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The Craftsman reawakened

The rescue of the Blacker House, Pasadena's grandest Craftsman, is less a fairy tale than a detective story. It even includes a "crime scene" — at least, that's how locals describe what they call "The Texas Chainsaw Massacre," the night the house was stripped of valuable windows, doors and lighting fixtures by a Texan known as "Black Bart."

The latest owners, Ellen and Harvey Knell, have mined the Blacker's history for clues as they fastidiously restore the once-grand house built in 1907 by renowned Arts and Crafts architects Charles and Henry Greene. They also have charged themselves with remaking items sold by previous owners out to make a buck off of architectural history.


FOR THE RECORD: Blacker House —An information box with an article about the Blacker House in last Thursday's Home section gave the wrong phone number for an upcoming charity event. The correct number for tickets and information is (626) 685-4455.


Even before closing escrow a decade ago, the Knells began planning the resurrection of the approximately 12,000-square-foot house, intending to reproduce — or recover — the original art glass, lights and furniture that had been removed by various owners. They also hoped to reacquire the rest of the land that once made up the original 5.1-acre estate in Pasadena's Oak Knoll neighborhood.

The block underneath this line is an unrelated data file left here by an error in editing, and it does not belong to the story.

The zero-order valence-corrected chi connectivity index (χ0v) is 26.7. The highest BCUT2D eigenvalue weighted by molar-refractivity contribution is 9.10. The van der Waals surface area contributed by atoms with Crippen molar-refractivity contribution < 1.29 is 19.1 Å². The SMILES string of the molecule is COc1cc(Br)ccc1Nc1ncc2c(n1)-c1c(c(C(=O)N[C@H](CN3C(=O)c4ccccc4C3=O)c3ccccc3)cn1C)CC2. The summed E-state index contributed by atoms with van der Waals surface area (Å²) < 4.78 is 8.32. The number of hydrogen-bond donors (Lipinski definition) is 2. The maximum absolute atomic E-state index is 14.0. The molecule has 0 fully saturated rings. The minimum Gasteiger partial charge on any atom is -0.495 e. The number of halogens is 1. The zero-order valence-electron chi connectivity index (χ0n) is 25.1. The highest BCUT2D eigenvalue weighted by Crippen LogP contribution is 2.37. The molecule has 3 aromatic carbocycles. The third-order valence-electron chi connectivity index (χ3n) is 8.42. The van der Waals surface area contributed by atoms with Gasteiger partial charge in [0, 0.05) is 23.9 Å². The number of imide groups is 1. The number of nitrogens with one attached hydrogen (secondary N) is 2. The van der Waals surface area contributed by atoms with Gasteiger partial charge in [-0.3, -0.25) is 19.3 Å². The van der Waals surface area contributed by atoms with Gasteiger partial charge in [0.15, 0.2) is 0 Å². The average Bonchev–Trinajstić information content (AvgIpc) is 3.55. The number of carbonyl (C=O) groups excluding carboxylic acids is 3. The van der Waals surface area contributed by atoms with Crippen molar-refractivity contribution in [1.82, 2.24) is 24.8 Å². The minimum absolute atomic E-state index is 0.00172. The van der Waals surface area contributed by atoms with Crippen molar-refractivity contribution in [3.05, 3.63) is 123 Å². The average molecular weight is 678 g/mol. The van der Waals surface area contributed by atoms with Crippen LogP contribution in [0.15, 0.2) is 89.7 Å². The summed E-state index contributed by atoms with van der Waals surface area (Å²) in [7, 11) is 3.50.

A decade later, they're still on the case. "We're really just taking it piece by piece," said Harvey

Knell, president of a capital management company.

Master craftsman Jim Ipekjian became their chief investigator. He traveled to museums and the homes of private collectors across the nation to study, then replicate, fixtures and furniture that once belonged to the Blacker House.

The end result: except for a few remaining pieces of furniture, a fully restored house that shows little evidence of its six decades of neglect and mistreatment.